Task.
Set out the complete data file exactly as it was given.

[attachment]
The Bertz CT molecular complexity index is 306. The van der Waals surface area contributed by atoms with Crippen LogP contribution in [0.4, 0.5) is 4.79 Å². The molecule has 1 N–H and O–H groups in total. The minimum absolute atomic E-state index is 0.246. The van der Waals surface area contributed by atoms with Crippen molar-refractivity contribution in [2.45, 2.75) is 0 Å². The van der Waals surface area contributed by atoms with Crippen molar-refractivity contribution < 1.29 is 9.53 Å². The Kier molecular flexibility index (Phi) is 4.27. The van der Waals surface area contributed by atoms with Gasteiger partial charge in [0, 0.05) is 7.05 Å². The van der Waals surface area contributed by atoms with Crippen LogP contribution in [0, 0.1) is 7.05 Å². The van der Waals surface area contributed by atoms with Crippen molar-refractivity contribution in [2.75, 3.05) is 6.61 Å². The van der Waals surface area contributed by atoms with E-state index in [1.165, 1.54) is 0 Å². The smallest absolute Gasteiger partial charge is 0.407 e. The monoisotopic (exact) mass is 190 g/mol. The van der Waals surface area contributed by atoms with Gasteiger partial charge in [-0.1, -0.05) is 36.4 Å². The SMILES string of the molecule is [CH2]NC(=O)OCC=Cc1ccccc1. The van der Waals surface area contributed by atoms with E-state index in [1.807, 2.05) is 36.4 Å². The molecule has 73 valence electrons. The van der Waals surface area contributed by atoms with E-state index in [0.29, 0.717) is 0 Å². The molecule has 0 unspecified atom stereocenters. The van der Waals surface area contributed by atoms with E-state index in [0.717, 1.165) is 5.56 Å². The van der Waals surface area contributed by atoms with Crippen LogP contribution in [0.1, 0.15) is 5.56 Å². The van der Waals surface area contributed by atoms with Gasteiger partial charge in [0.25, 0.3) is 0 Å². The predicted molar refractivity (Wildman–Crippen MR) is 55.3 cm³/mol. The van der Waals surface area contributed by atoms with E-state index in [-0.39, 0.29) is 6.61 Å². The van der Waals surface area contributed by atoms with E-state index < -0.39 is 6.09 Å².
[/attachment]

The Bertz CT molecular complexity index is 306. The van der Waals surface area contributed by atoms with Crippen LogP contribution in [0.4, 0.5) is 4.79 Å². The molecule has 1 N–H and O–H groups in total. The minimum absolute atomic E-state index is 0.246. The van der Waals surface area contributed by atoms with Crippen molar-refractivity contribution in [2.45, 2.75) is 0 Å². The van der Waals surface area contributed by atoms with Crippen molar-refractivity contribution < 1.29 is 9.53 Å². The Kier molecular flexibility index (Phi) is 4.27. The van der Waals surface area contributed by atoms with Gasteiger partial charge in [0, 0.05) is 7.05 Å². The van der Waals surface area contributed by atoms with Crippen LogP contribution in [0, 0.1) is 7.05 Å². The van der Waals surface area contributed by atoms with Crippen molar-refractivity contribution in [2.75, 3.05) is 6.61 Å². The van der Waals surface area contributed by atoms with E-state index in [1.165, 1.54) is 0 Å². The smallest absolute Gasteiger partial charge is 0.407 e. The monoisotopic (exact) mass is 190 g/mol. The van der Waals surface area contributed by atoms with Gasteiger partial charge in [-0.1, -0.05) is 36.4 Å². The SMILES string of the molecule is [CH2]NC(=O)OCC=Cc1ccccc1. The van der Waals surface area contributed by atoms with E-state index in [1.807, 2.05) is 36.4 Å². The molecule has 73 valence electrons. The van der Waals surface area contributed by atoms with E-state index in [0.29, 0.717) is 0 Å². The molecule has 0 unspecified atom stereocenters. The van der Waals surface area contributed by atoms with E-state index in [0.717, 1.165) is 5.56 Å². The van der Waals surface area contributed by atoms with Crippen LogP contribution in [0.1, 0.15) is 5.56 Å². The van der Waals surface area contributed by atoms with Gasteiger partial charge in [0.25, 0.3) is 0 Å². The predicted molar refractivity (Wildman–Crippen MR) is 55.3 cm³/mol. The van der Waals surface area contributed by atoms with E-state index in [-0.39, 0.29) is 6.61 Å². The van der Waals surface area contributed by atoms with E-state index < -0.39 is 6.09 Å².